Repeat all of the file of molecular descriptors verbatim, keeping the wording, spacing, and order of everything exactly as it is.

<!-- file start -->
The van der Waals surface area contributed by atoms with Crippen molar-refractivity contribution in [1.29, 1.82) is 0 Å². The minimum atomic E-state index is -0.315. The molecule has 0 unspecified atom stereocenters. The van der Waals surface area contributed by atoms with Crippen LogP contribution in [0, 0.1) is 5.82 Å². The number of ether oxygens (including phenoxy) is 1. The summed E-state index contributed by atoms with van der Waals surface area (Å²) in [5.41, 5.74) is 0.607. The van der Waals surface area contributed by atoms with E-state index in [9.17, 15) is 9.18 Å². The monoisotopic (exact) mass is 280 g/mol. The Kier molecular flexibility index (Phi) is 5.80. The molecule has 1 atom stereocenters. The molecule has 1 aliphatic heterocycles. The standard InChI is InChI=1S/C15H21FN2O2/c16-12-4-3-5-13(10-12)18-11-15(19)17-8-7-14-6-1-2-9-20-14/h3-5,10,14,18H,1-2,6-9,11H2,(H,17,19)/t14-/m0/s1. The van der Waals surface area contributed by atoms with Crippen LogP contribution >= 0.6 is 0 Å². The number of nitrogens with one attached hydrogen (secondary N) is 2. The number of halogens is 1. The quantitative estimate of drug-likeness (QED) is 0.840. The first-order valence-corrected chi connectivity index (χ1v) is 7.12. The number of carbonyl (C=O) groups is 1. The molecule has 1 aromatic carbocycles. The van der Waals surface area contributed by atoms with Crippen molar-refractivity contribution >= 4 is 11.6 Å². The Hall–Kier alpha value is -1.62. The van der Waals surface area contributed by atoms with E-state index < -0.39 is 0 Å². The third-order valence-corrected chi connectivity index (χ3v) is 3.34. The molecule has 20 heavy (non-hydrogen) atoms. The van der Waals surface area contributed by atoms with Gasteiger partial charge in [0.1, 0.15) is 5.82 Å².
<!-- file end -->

The van der Waals surface area contributed by atoms with Crippen molar-refractivity contribution in [1.29, 1.82) is 0 Å². The minimum atomic E-state index is -0.315. The molecule has 0 unspecified atom stereocenters. The van der Waals surface area contributed by atoms with Crippen LogP contribution in [0, 0.1) is 5.82 Å². The number of ether oxygens (including phenoxy) is 1. The summed E-state index contributed by atoms with van der Waals surface area (Å²) in [5.41, 5.74) is 0.607. The van der Waals surface area contributed by atoms with E-state index in [9.17, 15) is 9.18 Å². The monoisotopic (exact) mass is 280 g/mol. The Kier molecular flexibility index (Phi) is 5.80. The molecule has 1 atom stereocenters. The molecule has 1 aliphatic heterocycles. The standard InChI is InChI=1S/C15H21FN2O2/c16-12-4-3-5-13(10-12)18-11-15(19)17-8-7-14-6-1-2-9-20-14/h3-5,10,14,18H,1-2,6-9,11H2,(H,17,19)/t14-/m0/s1. The van der Waals surface area contributed by atoms with Crippen LogP contribution >= 0.6 is 0 Å². The number of nitrogens with one attached hydrogen (secondary N) is 2. The number of halogens is 1. The quantitative estimate of drug-likeness (QED) is 0.840. The first-order valence-corrected chi connectivity index (χ1v) is 7.12. The number of carbonyl (C=O) groups is 1. The molecule has 1 aromatic carbocycles. The van der Waals surface area contributed by atoms with Crippen molar-refractivity contribution >= 4 is 11.6 Å². The Hall–Kier alpha value is -1.62. The van der Waals surface area contributed by atoms with E-state index < -0.39 is 0 Å². The third-order valence-corrected chi connectivity index (χ3v) is 3.34. The molecule has 20 heavy (non-hydrogen) atoms. The van der Waals surface area contributed by atoms with Gasteiger partial charge in [0.1, 0.15) is 5.82 Å².